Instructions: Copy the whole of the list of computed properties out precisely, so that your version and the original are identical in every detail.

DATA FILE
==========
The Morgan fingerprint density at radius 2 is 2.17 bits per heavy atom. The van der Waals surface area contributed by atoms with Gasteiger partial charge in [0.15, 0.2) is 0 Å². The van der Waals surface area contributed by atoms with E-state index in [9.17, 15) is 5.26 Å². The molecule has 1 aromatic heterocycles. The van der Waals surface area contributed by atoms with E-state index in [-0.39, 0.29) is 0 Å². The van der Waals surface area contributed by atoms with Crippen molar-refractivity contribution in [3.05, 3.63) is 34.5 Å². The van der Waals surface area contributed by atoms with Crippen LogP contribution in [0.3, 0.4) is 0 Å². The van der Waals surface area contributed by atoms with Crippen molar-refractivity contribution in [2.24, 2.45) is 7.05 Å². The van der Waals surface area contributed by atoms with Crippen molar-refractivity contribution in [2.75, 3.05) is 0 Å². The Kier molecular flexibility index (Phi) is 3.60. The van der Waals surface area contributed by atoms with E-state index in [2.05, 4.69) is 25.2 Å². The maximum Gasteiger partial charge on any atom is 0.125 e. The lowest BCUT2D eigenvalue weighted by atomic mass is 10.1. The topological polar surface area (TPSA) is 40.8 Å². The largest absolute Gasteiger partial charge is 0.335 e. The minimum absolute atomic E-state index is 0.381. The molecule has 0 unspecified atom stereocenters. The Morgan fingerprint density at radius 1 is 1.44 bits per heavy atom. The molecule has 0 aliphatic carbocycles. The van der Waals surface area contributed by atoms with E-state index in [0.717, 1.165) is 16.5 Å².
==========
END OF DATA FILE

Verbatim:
The Morgan fingerprint density at radius 2 is 2.17 bits per heavy atom. The van der Waals surface area contributed by atoms with Gasteiger partial charge in [0.15, 0.2) is 0 Å². The van der Waals surface area contributed by atoms with E-state index in [9.17, 15) is 5.26 Å². The molecule has 1 aromatic heterocycles. The van der Waals surface area contributed by atoms with E-state index in [-0.39, 0.29) is 0 Å². The van der Waals surface area contributed by atoms with Crippen molar-refractivity contribution in [3.05, 3.63) is 34.5 Å². The van der Waals surface area contributed by atoms with Crippen LogP contribution in [0.3, 0.4) is 0 Å². The van der Waals surface area contributed by atoms with Crippen molar-refractivity contribution in [2.24, 2.45) is 7.05 Å². The van der Waals surface area contributed by atoms with Crippen molar-refractivity contribution in [2.75, 3.05) is 0 Å². The Kier molecular flexibility index (Phi) is 3.60. The van der Waals surface area contributed by atoms with E-state index in [2.05, 4.69) is 25.2 Å². The maximum Gasteiger partial charge on any atom is 0.125 e. The lowest BCUT2D eigenvalue weighted by atomic mass is 10.1. The topological polar surface area (TPSA) is 40.8 Å². The largest absolute Gasteiger partial charge is 0.335 e. The minimum absolute atomic E-state index is 0.381. The molecule has 0 unspecified atom stereocenters. The Morgan fingerprint density at radius 1 is 1.44 bits per heavy atom. The molecule has 0 aliphatic carbocycles. The van der Waals surface area contributed by atoms with E-state index in [0.717, 1.165) is 16.5 Å².